Sunday, February 10, 2008

7 Health Myths Even Doctors Believe

1. You should drink at least eight glasses of water a day.
This advice, often found in the popular press, probably originated from advice given in 1945 stating that a suitable allowance of water per day for adults is 2.5 liters (which is 10.14 cups). The statement also added that most of this quantity is found in food--but that part seems to have been forgotten. Thus, it's interpreted as eight glasses of water a day. Remember, drinking too much water can actually be harmful, resulting in water intoxication, hyponatraemia and even death.
2. We use only 10 percent of our brains.
Erroneously credited to Albert Einstein, this myth is cited by everyone from physicians to comedians. But they're wrong! MRI and PET scans show that there are no dormant, inactive areas of the brain. Detailed probing of the brain has never revealed the non-functioning 90 percent.
3. Fingernails and hair grow after death.
Johnny Carson even perpetuated this myth when he joked, "For three days after death hair and fingernails continue to grow, but phone calls taper off." Forensic anthropologist William Maples told the British Medical Journal, "It is a powerful, disturbing image, but it is pure moonshine. No such thing occurs." However, there is a biological basis for the myth. After death, the skin around the hair or nails can retract, giving the impression that the nails or hair have grown when in fact the contrasting soft tissues just shrink.
4. Shaved hair grows back faster, coarser and darker.
Clinical trials conducted as long as 80 years ago show that shaving has no effect on hair growth. More recent research proves that shaving doesn't affect the thickness or rate of hair growth. Because shaved hair lacks the fine taper seen on the ends of unshaven hair, it can appear to be more coarse. In addition, new hair hasn't been lightened by the sun, so it seems to be darker than existing hair.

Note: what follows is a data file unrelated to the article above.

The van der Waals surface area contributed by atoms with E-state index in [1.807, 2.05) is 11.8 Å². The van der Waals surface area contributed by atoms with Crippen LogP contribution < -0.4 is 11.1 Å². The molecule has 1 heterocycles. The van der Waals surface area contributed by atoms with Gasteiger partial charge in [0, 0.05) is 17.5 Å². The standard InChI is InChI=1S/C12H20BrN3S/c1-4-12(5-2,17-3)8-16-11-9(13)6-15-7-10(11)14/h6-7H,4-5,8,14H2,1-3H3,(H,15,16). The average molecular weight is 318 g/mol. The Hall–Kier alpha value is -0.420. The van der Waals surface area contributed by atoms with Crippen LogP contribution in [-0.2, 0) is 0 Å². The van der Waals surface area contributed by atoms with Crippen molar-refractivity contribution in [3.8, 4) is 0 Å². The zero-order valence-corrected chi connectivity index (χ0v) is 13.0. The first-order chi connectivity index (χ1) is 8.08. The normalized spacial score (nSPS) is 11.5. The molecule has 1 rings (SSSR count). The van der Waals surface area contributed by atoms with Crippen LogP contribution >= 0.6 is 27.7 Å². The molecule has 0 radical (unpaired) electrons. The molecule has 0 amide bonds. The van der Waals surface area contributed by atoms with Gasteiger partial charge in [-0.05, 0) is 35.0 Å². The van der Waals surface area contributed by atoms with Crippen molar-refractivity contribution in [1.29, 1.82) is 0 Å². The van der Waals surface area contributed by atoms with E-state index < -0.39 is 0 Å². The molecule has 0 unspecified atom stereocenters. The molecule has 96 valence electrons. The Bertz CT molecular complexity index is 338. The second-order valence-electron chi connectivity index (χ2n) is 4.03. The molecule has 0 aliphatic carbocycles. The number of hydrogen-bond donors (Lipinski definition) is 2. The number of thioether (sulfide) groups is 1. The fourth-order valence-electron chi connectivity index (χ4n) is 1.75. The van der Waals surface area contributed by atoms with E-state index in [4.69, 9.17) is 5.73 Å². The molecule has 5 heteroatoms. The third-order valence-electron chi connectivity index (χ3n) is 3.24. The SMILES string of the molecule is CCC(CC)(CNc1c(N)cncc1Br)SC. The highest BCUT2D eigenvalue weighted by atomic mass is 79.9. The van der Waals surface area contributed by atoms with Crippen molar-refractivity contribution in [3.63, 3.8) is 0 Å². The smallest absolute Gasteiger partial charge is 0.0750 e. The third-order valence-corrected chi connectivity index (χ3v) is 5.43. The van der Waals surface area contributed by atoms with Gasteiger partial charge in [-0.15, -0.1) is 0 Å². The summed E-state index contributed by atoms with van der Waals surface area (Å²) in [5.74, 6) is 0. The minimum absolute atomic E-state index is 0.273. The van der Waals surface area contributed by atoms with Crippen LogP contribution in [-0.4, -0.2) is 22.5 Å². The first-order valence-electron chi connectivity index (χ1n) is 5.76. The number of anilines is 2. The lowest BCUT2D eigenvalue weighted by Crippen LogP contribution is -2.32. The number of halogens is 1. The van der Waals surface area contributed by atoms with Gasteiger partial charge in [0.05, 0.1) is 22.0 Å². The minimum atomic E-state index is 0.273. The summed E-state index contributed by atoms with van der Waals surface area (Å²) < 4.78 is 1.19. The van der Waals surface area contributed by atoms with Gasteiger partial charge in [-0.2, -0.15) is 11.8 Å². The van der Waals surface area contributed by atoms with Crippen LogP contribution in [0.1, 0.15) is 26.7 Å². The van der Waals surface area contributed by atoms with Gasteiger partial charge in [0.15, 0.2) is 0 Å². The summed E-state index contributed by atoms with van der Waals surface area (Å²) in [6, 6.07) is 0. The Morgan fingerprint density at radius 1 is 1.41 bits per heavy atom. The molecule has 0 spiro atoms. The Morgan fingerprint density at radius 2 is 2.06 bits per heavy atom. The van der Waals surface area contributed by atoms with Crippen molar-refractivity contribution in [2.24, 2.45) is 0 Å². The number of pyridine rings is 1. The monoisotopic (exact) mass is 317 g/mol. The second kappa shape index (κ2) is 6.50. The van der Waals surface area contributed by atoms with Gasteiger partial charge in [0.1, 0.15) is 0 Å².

5. Reading in dim light ruins your eyesight.
Moms have long maintained that children who try to postpone bedtime by reading under the covers with a flashlight will need glasses. That's not true. Poor lighting can make it seem as if your eyes can't focus and it makes them feel dryer, but in fact such light won't permanently harm your eyesight or damage the function or structure of the eyes. Any discomfort or strain is only temporary.
6. Eating turkey makes you drowsy.
Scientific studies do show that tryptophan, which is an amino acid present in turkey, is involved in sleep and mood control and can cause drowsiness. However, turkey doesn't contain enough tryptophan to knock you out. Bet you didn't know this: Turkey, chicken and ground beef contain nearly equivalent amounts of tryptophan, while pork and cheese have more than turkey! If you're sleepy after eating turkey, chances are you ate a lot more than just the meat. Any large meal can make you sleepy--with or without turkey.
7. Mobile phones are dangerous in hospitals.
Hospitals may be plastered with warning signs against using cell phones, but not a single death can be attributed to such use. However, less serious incidents causing false alarms on monitors, malfunctions in infusion pumps, and incorrect readings on cardiac monitors, have occasionally been reported, reports the British Medical Journal.